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Thats okay, I would probably go to the rescue thats near me because I can get a pet taxi back with the bunny and I can also meet it first. But will wait till after Christmas. I did speak to her. She said if I get a boy first it's best because if I get a girl first and I add to her cage she could be territorial and paring them works better if the boy is there first. I will definaty go down there after Christmas and see what they have. I am having mini lops but if rescue would consider a small breed female. My main concern is that the rabbit be used to dogs being 'around' of course I have to train my dogs to leave the cage alone and bunny will be in the bedroom away from them to settle in. They are sniffers, they would sniff sniff sniff but never hurt. One dog grooms the cat the other ignores her. 4 days to go :D I am going to see them thursday. I have a few ideas for names :)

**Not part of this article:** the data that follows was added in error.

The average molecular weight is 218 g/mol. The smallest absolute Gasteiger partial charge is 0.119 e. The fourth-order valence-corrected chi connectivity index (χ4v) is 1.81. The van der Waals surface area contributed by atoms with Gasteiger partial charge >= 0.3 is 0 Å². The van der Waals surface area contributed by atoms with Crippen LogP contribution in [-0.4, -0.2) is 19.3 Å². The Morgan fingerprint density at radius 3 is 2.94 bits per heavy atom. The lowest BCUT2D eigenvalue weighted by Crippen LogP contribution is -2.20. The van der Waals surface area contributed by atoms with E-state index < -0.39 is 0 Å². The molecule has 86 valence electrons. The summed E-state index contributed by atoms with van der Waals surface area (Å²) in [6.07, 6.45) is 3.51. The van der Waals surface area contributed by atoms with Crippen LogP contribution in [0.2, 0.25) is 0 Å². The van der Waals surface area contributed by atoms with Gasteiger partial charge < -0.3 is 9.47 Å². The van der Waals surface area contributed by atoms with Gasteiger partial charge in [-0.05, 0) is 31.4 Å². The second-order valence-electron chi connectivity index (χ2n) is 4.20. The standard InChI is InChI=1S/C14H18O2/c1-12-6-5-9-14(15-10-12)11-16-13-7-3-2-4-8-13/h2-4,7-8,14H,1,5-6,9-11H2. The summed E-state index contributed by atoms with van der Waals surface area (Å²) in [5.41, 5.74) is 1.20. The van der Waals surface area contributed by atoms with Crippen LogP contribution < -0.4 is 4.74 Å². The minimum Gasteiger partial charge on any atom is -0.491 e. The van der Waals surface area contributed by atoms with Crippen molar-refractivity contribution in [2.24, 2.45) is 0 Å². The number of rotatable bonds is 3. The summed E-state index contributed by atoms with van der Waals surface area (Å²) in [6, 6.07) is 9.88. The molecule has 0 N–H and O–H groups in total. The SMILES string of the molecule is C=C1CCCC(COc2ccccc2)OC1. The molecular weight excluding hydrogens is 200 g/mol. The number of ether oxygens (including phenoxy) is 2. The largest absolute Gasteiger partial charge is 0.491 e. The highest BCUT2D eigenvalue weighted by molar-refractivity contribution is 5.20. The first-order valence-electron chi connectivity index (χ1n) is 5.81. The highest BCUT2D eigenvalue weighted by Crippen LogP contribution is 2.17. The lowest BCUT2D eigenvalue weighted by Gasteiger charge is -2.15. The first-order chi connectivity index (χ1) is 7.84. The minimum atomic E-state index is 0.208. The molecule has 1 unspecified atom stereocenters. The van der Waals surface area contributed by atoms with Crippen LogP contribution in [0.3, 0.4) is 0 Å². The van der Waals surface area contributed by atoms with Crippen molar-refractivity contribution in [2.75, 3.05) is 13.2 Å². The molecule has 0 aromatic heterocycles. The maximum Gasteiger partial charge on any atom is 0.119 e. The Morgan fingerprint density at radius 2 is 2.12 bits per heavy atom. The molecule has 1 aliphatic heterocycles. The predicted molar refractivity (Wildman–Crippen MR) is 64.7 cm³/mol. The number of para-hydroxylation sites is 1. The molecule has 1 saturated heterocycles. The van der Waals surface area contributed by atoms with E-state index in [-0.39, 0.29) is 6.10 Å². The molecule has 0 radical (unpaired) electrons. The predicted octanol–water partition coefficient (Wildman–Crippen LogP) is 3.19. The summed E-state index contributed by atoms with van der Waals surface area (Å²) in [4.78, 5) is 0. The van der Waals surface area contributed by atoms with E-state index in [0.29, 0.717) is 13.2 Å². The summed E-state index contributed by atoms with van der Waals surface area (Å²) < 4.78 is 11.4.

Bonding should never happen in the rabbits "home" anyway, all bondings need to be done on neutral territory if it has any chance of working and then after bonding the cage should be scrubbed with white vinegar, bleach and hot water to get rid of any previous smells so it really doesn't matter which sex you get first.
I know you have a choice of two boys anyway but just thought I'd highlight that :)
 

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Discussion Starter · #20 ·
Bonding should never happen in the rabbits "home" anyway, all bondings need to be done on neutral territory if it has any chance of working and then after bonding the cage should be scrubbed with white vinegar, bleach and hot water to get rid of any previous smells so it really doesn't matter which sex you get first.
I know you have a choice of two boys anyway but just thought I'd highlight that :)
Alright, thanks :)